- Legal Authority and Enforcement: These instructions are issued under Section 3(1) of the Payment Systems and Electronic Fund Transfers Act, 2007, and shall be effective immediately. Non-compliance may lead to appropriate enforcement action under applicable laws and regulations.
This circular aims to address the risks posed by unauthorized digital lending apps and ensure the protection of consumers and the reputation of financial institutions in Pakistan. Regulated entities are expected to comply with these guidelines promptly to prevent any potential legal consequences.
The surge of financial inclusion in Pakistan has brought with it a disturbing rise in predatory loan apps, exploiting unsuspecting borrowers with misleading terms and unethical practices. This article delves into the alarming prevalence of such apps, focusing on the notorious “Barwaqt” app, offering instant credit to clients while operating in a regulatory vacuum. Despite the oversight of State Bank of Pakistan (SBP) and Securities and Exchange Commission of Pakistan (SECP), most of these platforms lack proper licensing to issue loans. In our write up, we have tried to shed light on the modus operandi of these apps, data privacy concerns, and the deliberate misrepresentation of loan costs. As digital lending evolves in Pakistan, the article highlights the potential risks and challenges that may arise with the growth of the nano loans sector.
As financial inclusion gains momentum in Pakistan, a troubling trend of exploitative loan apps has emerged, enticing individuals with deceptive terms and unethical practices. This article aims to shed light on the prevalence of predatory loan apps in the country, focusing on the “Barwaqt” app as a prominent example. Despite regulatory oversight by SBP and SECP, the majority of these platforms operate outside the realm of proper licensing and regulations, posing significant risks to consumers.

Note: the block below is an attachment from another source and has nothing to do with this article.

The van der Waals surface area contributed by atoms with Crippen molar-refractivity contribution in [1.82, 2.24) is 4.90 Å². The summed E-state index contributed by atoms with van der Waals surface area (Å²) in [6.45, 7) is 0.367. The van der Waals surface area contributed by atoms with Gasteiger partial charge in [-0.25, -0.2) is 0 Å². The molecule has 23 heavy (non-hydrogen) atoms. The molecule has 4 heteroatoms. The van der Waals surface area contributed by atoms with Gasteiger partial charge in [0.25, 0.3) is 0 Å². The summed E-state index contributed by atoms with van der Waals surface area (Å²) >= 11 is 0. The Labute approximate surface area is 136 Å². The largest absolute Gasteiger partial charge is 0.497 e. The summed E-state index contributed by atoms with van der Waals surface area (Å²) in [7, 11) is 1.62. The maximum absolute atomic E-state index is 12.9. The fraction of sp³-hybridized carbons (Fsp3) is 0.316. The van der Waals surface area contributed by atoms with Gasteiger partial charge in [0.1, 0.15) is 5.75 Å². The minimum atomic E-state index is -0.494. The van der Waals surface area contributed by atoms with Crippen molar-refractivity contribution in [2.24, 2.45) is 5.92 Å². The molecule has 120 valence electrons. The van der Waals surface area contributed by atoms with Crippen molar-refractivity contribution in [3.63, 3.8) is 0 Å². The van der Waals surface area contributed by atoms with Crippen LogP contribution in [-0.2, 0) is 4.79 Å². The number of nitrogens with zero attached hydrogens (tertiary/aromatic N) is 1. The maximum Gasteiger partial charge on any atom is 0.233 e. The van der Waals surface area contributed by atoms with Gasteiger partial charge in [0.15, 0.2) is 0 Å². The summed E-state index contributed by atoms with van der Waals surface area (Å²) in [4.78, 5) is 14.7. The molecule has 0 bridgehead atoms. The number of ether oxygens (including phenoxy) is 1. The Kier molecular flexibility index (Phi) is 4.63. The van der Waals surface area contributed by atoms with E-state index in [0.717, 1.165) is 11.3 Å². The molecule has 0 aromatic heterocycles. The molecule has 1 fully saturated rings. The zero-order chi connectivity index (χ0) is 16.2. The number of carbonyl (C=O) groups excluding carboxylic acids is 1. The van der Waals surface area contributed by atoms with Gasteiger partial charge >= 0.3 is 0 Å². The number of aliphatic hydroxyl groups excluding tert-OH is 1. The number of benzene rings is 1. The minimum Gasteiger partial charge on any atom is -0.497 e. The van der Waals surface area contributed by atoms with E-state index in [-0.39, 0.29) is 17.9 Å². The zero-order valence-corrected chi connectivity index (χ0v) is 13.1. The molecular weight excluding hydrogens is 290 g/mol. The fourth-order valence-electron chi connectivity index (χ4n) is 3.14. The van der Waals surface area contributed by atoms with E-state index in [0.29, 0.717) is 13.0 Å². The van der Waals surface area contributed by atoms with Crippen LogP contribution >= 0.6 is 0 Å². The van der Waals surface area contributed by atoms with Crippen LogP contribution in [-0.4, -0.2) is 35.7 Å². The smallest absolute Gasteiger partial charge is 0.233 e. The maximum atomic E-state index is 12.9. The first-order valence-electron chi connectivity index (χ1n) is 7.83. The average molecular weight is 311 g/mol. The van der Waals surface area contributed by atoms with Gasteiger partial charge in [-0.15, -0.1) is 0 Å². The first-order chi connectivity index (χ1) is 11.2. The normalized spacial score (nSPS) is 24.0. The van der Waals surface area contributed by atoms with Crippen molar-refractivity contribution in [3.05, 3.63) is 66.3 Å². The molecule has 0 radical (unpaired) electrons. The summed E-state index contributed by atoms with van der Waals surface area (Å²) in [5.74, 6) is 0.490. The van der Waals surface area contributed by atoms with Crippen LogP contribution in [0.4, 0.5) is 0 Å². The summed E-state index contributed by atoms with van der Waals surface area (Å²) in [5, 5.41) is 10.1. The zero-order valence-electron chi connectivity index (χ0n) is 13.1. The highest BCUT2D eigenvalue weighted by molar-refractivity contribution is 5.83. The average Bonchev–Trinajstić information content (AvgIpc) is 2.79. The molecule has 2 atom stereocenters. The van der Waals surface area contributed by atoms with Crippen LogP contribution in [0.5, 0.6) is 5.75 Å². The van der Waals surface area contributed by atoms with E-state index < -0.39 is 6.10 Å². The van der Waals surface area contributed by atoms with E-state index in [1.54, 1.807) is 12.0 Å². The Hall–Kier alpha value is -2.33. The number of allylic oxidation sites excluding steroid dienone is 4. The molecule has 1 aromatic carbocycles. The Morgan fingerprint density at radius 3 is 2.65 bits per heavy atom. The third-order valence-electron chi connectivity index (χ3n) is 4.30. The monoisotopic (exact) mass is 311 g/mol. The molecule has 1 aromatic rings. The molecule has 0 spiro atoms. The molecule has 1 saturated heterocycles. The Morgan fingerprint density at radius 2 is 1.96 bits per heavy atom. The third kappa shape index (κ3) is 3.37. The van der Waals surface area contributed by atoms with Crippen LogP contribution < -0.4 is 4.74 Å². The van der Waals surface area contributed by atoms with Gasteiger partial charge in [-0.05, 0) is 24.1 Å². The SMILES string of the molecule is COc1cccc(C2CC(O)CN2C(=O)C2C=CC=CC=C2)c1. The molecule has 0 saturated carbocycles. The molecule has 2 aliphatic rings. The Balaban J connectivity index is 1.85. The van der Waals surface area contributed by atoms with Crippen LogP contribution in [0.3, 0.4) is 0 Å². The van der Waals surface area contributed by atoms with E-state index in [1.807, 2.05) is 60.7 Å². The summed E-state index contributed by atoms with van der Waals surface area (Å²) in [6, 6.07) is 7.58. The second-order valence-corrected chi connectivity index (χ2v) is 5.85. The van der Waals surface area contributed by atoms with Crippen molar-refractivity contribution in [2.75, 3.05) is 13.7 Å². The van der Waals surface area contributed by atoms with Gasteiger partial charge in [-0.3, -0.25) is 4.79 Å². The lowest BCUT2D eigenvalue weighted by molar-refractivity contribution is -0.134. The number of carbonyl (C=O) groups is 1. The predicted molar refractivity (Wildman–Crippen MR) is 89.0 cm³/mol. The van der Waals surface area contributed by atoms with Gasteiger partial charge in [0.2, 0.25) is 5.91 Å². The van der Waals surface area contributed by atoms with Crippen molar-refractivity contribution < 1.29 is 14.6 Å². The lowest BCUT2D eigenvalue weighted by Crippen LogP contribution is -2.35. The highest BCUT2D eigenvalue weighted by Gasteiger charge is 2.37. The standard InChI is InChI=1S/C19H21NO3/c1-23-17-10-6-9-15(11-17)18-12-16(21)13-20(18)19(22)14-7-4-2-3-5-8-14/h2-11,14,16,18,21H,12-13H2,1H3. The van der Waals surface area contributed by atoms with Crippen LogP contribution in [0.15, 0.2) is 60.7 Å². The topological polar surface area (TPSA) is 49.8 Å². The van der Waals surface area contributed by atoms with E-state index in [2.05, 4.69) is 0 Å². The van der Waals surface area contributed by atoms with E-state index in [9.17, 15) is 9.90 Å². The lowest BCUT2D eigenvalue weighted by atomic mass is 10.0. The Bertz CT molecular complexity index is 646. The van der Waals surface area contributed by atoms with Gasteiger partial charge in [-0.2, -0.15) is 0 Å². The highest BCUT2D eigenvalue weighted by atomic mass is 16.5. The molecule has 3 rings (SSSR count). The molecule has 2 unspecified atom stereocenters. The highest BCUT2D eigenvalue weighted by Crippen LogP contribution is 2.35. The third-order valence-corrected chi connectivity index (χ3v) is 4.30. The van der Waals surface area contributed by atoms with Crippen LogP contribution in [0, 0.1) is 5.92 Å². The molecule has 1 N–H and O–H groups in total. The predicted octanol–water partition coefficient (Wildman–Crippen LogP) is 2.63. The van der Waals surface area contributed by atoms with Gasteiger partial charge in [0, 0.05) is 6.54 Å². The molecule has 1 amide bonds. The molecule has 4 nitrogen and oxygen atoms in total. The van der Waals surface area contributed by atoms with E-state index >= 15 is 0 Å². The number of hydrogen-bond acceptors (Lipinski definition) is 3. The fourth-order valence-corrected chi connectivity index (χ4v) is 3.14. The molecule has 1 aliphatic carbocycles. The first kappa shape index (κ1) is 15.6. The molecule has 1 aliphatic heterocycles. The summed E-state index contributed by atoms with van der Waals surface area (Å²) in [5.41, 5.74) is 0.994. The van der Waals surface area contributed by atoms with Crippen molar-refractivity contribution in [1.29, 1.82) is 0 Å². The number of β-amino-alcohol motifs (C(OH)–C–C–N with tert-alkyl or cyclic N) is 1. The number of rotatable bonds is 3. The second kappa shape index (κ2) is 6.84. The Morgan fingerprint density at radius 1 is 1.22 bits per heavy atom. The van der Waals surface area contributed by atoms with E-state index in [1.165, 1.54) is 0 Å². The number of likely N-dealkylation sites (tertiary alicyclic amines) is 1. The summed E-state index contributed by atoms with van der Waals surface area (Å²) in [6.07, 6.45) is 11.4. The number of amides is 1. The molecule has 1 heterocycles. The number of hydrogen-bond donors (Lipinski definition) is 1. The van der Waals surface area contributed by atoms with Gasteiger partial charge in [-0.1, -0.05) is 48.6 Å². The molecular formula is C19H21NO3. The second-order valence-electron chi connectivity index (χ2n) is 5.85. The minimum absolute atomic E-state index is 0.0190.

- The Rise of Predatory Loan Apps
The proliferation of predatory loan apps has escalated rapidly, with numerous new apps being launched daily. These apps, including PK Loan, Easy Loan, Fori Money, FlexiMoney, OliveCash, AiCash, and WeCash, often function without any licensing to issue loans, creating a regulatory vacuum in the digital lending landscape.
- Regulatory Lapses and User Complaints
Despite being a regulated space, many instant credit apps operate without proper oversight. Users frequently report that loan disbursements occur without their explicit consent, and technical glitches during repayment lead to delays and additional charges. Privacy concerns arise as these apps demand access to users’ contacts, sometimes resorting to shaming late payers by reaching out to their acquaintances.
- Misleading Loan Terms
Loan apps frequently employ misleading or incomplete information regarding loan costs, making it challenging for borrowers to understand the actual expense. “Barwaqt” claims a capped annual percentage rate (APR) of 24% but applies service charges between 21% to 38%, while “WeCash” boasts an APR of just 10.95%. These figures are alarmingly low for risky, unsecured loans, raising suspicions of hidden fees and exploitative practices.
- Regulatory Gaps and Legal Obligations
Digital lending in Pakistan is still in its nascent stage, paralleling the growth of the credit card sector two decades ago. However, there is currently no legal obligation to limit loan pricing, markup, or interest rates. As digital nano loans gain popularity, the industry is expected to evolve into digital banks, which may lead to an increase in client defaults and lender exploitation.
- Data Privacy and Ethical Concerns
The app’s requirement for access to user contacts raises privacy concerns, leading to alarming instances of borrower harassment and the potential risk of self-harm. The absence of robust data protection measures in the digital lending space compounds these ethical issues.